Our links to the Past
Alfred Wolcott of Bristol, Connecticut, in the early 1800s, initially surveyed Bristol Township. He is credited with naming the township, which is listed as Township Six in the Fourth Range of the Western Reserve.
Abraham Baughman was the first white settler in 1804, and with the coming of the William Sager family in 1805, permanent settlement of the township began. Other early families from Shenandoah County, Virginia, included pioneers with the names of Barbe, Fansler, Hammon, Kagy, and Norton. Many of their descendants still populate the area.
Town Square Development
The village settlement at the township's center is dominated by a town square reminiscent of New England village greens. The "Center," as it is often referred to, is named Bristolville. Several memorials dedicated to township citizens are located in the town park. The Civil War Monument is the centerpiece of the park: it was the first Civil War memorial in the state of Ohio, having been erected in 1863.
Near the site of the early grist mill operations north of the center, a small trading center named North Bristol emerged. Two railroad stations were established when the railroad passed through the township in the 1870s. The North Bristol station was later named Oakfield, and the station east of the center became Spokane.
Congregational Church Oldest Meeting House
The oldest meeting house in the township was the Congregational Church. Built in 1845, the church still stands on the northeast corner of the Town Park. Pioneer families organized this church in 1817. Since the congregation's demise, the building has served various functions, including housing special school events, meeting rooms for the Women's Relief Corps, and, most recently, as a township storage area.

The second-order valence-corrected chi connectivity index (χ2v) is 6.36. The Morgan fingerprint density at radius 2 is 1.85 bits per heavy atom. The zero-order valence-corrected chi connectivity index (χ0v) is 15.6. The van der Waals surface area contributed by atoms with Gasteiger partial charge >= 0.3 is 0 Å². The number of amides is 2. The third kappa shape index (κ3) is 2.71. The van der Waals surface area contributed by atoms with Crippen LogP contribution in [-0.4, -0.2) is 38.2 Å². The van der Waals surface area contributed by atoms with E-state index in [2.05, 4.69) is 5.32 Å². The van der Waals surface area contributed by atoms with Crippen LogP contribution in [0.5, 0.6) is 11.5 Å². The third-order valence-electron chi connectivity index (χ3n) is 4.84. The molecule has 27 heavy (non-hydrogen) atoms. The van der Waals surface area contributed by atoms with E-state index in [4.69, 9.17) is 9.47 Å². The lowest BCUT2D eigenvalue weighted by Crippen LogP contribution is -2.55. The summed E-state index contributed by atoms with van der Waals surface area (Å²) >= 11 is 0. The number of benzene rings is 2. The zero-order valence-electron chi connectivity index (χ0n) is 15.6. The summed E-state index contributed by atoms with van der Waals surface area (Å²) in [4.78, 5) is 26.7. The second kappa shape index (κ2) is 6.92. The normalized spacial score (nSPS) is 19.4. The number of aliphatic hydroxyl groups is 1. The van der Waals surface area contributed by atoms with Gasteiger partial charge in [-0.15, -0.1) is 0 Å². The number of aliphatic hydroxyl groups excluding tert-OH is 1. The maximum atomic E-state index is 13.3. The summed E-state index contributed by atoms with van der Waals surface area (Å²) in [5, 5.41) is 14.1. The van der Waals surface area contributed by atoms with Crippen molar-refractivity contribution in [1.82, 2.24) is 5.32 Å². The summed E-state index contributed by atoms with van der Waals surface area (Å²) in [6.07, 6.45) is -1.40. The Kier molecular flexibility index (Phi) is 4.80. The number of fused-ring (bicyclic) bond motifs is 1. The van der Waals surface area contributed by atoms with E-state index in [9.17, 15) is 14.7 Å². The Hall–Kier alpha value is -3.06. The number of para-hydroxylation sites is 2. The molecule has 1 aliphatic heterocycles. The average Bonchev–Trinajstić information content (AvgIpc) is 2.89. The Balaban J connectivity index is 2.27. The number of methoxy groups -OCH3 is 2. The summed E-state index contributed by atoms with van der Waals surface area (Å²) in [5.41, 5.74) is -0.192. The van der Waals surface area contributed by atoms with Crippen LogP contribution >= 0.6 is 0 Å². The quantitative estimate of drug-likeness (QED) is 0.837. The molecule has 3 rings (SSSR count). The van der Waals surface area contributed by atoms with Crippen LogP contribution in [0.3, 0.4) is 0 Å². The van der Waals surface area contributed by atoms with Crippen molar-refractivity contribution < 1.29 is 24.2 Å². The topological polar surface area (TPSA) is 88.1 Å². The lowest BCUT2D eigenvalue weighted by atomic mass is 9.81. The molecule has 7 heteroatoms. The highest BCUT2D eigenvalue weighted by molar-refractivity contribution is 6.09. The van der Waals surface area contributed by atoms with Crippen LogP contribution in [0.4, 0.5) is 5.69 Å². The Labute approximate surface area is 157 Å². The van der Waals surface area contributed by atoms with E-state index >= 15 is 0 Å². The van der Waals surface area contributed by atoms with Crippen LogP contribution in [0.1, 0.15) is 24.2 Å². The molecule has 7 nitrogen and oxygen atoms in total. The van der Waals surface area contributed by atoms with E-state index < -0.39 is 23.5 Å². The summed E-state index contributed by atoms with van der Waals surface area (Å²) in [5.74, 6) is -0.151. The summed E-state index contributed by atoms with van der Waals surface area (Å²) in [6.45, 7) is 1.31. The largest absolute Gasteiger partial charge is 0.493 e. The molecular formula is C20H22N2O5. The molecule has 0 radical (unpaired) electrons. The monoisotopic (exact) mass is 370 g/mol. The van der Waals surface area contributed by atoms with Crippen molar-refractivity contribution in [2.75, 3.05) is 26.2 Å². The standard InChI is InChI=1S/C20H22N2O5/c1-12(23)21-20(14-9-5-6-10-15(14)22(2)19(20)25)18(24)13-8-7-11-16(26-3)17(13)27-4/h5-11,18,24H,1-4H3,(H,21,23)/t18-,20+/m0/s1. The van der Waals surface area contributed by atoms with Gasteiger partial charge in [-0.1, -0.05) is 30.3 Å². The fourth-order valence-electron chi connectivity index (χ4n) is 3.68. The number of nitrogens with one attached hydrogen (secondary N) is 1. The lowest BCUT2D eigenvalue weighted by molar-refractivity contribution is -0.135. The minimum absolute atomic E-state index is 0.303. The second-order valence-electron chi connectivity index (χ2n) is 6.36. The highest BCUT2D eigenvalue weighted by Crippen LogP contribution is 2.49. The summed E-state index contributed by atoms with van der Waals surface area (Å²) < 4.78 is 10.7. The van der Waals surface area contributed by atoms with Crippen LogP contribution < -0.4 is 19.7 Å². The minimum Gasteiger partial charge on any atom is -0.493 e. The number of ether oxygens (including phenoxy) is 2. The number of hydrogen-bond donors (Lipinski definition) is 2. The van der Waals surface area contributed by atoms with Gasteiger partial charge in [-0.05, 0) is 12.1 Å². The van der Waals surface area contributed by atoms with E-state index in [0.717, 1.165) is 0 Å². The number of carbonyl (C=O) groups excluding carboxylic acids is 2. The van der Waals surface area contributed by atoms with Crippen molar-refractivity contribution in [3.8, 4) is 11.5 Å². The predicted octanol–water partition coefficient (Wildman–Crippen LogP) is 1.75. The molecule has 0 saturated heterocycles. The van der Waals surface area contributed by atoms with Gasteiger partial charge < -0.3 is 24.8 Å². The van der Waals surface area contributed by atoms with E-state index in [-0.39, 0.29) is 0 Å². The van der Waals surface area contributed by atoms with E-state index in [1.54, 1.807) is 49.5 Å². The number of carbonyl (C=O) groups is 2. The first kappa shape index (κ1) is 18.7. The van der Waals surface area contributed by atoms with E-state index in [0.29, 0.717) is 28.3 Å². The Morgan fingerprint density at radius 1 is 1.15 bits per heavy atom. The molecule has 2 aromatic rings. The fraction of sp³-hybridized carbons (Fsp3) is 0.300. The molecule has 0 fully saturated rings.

Other buildings on the town square include the historic century-old Town Hall and the Methodist Church, which was rebuilt after the original church was destroyed by fire in 1951. The Town Hall was the scene of many important events, including Bristol High School's first commencement in 1888. The G.A.R. post for the Civil War veterans and several lodges have used the hall. Bristol grange has met in the town hall for a continuous period since 1932.
Roads and Railroads Opened Up Township
As the last decade of the nineteenth century approached, Bristol Township could boast a thriving village at its center. Travel was accomplished on many roadways crisscrossing the township and the Pittsburgh, Youngstown, and Ashtabula Railroad. A business directory of this period listed graded schools, four churches, five post offices, a flour and feed mill, five general stores, a hotel (The Exchange House) and livery stables, three doctors, three dentists, a furniture store, an undertaker, a boot and shoemaker, a photographer, a millinery shop, a meat maker, hardware store, four blacksmiths, a cooper, barbershop, a cheese factory, apiary and more.
Many century homes are located throughout the township. Jonathon Walkley built the first frame house at a location about one mile south of the center. One of the surviving structures of the 1820s is the Zachariah Norton home, which used to be owned by now-deceased descendant Florence MacDonald and located on Hyde Oakfield Rd. The second picture below highlights 2 of the businesses - a doctor's office and a Barbershop that are part of our two-century heritage.
Bristolville Has Rich Heritage
Bristol Township is looking for seasonal help. If interested call Greg Maraczi at 330-240-4238
Bristol Trustees and Bristol Fire Department have combined to help our citizens in a "Home, but not alone" program for calling and/or checking in with our shut in's and elderly.